December 13, 2017 1:49 pm

Saskatchewan wait times second-shortest in Canada

While Saskatchewan may have the second-shortest wait times in Canada for 2017, the average wait time is up from 2016.

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Patients in Saskatchewan have some of the shortest wait times in the country to receive elective surgery, according to a report from the Fraser Institute.

However, the average wait time in the province has increased from the previous year.

READ MORE: B.C. medical wait times set new record: Fraser Institute


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According to the report, Waiting Your Turn, the average wait time for patients in the province to receive medically necessary treatment was 19.8 weeks in 2017, the second lowest in Canada.

Ontario had the shortest average wait time of 15.4 weeks.

The report found that patients wait, on average, 9.7 weeks to see a specialist once they have been referred by a general practitioner and 10.1 weeks from seeing the specialist to treatment.

The short wait times from seeing a specialist to receiving treatment are for medical oncology (1.1), urgent cardiovascular surgery (1.2), and elective cardiovascular surgery (2.2).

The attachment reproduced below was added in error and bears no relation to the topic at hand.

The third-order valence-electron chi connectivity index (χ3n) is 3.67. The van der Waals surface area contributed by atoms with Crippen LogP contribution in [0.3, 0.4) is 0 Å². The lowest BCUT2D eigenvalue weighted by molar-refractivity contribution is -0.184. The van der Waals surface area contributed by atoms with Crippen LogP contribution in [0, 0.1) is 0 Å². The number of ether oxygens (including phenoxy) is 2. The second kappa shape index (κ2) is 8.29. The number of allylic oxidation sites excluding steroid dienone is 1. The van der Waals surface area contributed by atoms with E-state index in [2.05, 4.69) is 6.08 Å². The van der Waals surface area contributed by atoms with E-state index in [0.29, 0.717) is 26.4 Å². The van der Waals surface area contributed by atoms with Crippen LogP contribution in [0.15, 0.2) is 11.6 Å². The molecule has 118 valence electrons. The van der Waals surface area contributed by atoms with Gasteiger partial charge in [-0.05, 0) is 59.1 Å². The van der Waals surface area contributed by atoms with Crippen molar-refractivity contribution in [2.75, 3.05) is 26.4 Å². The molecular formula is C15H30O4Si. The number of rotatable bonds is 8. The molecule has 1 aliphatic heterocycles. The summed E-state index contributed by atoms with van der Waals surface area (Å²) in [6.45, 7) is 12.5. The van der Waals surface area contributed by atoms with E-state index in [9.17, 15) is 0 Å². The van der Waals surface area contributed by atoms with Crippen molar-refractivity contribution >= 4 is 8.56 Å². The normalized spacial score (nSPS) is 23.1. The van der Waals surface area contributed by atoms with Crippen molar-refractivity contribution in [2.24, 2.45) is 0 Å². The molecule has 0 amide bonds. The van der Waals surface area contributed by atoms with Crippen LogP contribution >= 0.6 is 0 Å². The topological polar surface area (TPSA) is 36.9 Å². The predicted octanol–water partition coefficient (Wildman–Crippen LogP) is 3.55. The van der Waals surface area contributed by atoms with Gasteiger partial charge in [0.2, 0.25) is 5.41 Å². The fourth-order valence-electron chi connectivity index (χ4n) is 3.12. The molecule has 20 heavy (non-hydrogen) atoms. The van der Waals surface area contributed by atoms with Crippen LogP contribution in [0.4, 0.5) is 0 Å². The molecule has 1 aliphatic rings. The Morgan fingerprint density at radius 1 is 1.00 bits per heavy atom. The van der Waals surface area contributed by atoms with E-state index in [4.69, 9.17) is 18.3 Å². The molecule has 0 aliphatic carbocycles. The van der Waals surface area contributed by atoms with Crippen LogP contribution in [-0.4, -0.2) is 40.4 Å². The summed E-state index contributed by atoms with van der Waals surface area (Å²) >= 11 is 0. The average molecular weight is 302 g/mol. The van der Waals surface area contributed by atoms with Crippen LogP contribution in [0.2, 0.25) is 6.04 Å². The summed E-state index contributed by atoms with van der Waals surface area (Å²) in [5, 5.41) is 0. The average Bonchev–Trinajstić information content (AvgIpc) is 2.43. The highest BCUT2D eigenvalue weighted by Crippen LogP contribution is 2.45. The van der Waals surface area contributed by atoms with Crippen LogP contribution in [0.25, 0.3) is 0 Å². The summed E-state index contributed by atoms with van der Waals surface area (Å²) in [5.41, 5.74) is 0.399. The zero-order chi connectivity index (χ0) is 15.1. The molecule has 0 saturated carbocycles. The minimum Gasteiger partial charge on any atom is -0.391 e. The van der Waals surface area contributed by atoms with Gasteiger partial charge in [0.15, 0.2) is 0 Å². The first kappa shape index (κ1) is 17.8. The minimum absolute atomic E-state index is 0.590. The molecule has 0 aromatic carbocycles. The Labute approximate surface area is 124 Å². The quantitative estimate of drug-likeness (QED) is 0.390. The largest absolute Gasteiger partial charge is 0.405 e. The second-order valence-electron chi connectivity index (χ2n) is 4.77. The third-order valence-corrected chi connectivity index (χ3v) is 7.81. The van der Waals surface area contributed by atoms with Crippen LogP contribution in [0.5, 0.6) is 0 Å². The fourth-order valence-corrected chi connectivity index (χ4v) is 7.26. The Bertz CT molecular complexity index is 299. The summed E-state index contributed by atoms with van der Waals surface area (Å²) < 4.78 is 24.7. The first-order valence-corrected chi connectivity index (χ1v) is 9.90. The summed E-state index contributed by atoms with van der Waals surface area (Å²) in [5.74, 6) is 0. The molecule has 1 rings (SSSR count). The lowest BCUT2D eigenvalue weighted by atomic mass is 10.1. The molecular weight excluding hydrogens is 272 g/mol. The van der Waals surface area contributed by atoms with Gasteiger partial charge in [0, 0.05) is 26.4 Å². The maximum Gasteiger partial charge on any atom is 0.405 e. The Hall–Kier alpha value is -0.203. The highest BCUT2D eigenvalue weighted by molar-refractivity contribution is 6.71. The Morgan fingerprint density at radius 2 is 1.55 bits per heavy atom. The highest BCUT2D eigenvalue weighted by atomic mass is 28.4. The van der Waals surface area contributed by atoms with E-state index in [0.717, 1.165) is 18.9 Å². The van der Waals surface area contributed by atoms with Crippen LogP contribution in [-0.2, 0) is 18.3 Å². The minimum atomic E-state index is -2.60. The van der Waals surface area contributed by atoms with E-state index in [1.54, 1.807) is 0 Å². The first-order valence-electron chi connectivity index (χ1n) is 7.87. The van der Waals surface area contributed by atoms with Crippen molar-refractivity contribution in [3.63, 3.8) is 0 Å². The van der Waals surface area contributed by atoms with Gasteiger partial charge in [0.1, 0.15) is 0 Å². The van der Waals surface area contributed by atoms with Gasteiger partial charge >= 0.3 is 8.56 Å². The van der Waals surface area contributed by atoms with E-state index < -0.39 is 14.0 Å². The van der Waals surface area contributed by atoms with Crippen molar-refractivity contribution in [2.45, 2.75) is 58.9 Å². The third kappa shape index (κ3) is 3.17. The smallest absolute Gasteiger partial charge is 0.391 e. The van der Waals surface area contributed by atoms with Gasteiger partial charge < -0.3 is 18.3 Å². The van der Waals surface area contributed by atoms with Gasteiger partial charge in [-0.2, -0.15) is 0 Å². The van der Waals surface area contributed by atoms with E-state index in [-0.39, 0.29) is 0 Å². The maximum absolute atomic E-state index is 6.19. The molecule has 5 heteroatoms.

The longest waits were for otolaryngology (22.9), orthopedic surgery (20.8) and plastic surgery (20.6).

READ MORE: Cyclotron helping patients in Saskatchewan, Alberta

When compared to the previous year, wait times have increased.

The average wait time in 2016 was 16.6 weeks: 8.7 weeks from referral by a general practitioner to the appointment with the specialist, and 7.9 weeks from seeing the specialist to treatment.

Those waiting for a diagnostic test saw the average wait time hold steady or decrease in 2017.

CT scan times remained at 3.0 weeks, tied with Ontario for the shortest wait times in the country, and the wait time for ultrasounds decreased from 4.0 weeks in 2016 to 2.0 weeks.

There was no change in wait times for a MRI at 12.0 weeks, which was fifth in the country.

Saskatchewan Health Ministry officials said the capacity for performing MRI services in the province has more than doubled in the last decade to meet demand, and CT capacity is up 48 per cent.

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Health Minister Jim Reiter said there is more work to be done to reduce wait times.

“Our government is proud of the successes the health system has achieved in improving access to surgery,” Reiter said in a statement.

“Further work is ongoing to reduce wait times for medical imaging and for appointments with a specialist.”

Officials said they have worked with doctors and patients to address wait times and develop innovative approaches to reduce the time spent waiting to see a specialist once the referral has been made.

The Fraser Institute collected data between Jan. 4 and April 28 for the report.

© 2017 Global News, a division of Corus Entertainment Inc.

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